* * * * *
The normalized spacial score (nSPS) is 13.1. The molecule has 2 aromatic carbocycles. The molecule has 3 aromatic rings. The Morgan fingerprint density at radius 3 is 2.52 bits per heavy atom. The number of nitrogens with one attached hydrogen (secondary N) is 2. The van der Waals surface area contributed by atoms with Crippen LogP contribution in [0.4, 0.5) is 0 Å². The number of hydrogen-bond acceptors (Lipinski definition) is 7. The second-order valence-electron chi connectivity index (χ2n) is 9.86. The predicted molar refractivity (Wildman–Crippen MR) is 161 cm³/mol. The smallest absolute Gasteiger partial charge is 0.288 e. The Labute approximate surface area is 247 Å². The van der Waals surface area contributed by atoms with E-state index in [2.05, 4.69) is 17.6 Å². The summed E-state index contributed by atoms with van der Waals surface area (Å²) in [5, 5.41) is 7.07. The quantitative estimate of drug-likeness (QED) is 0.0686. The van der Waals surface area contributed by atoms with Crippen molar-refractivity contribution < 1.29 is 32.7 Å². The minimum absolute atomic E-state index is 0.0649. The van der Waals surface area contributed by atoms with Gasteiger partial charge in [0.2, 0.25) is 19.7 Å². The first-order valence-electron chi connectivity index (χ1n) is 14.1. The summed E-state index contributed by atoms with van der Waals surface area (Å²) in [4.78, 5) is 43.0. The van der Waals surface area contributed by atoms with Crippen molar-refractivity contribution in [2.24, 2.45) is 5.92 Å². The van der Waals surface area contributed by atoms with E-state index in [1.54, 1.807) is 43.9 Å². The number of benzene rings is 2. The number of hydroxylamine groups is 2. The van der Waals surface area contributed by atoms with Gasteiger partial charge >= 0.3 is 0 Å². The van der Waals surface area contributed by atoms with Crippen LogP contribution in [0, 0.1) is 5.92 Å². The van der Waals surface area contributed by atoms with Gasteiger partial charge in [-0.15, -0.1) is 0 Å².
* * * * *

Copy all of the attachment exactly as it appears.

The normalized spacial score (nSPS) is 13.1. The molecule has 2 aromatic carbocycles. The molecule has 3 aromatic rings. The Morgan fingerprint density at radius 3 is 2.52 bits per heavy atom. The number of nitrogens with one attached hydrogen (secondary N) is 2. The van der Waals surface area contributed by atoms with Crippen LogP contribution in [0.4, 0.5) is 0 Å². The number of hydrogen-bond acceptors (Lipinski definition) is 7. The second-order valence-electron chi connectivity index (χ2n) is 9.86. The predicted molar refractivity (Wildman–Crippen MR) is 161 cm³/mol. The smallest absolute Gasteiger partial charge is 0.288 e. The Labute approximate surface area is 247 Å². The van der Waals surface area contributed by atoms with E-state index in [2.05, 4.69) is 17.6 Å². The summed E-state index contributed by atoms with van der Waals surface area (Å²) in [5, 5.41) is 7.07. The quantitative estimate of drug-likeness (QED) is 0.0686. The van der Waals surface area contributed by atoms with Crippen molar-refractivity contribution < 1.29 is 32.7 Å². The minimum absolute atomic E-state index is 0.0649. The van der Waals surface area contributed by atoms with Gasteiger partial charge in [0.2, 0.25) is 19.7 Å². The first-order valence-electron chi connectivity index (χ1n) is 14.1. The summed E-state index contributed by atoms with van der Waals surface area (Å²) in [4.78, 5) is 43.0. The van der Waals surface area contributed by atoms with Crippen molar-refractivity contribution in [2.24, 2.45) is 5.92 Å². The van der Waals surface area contributed by atoms with E-state index in [1.54, 1.807) is 43.9 Å². The number of benzene rings is 2. The number of hydroxylamine groups is 2. The van der Waals surface area contributed by atoms with Gasteiger partial charge >= 0.3 is 0 Å². The van der Waals surface area contributed by atoms with Crippen LogP contribution in [0, 0.1) is 5.92 Å². The van der Waals surface area contributed by atoms with Gasteiger partial charge in [-0.15, -0.1) is 0 Å².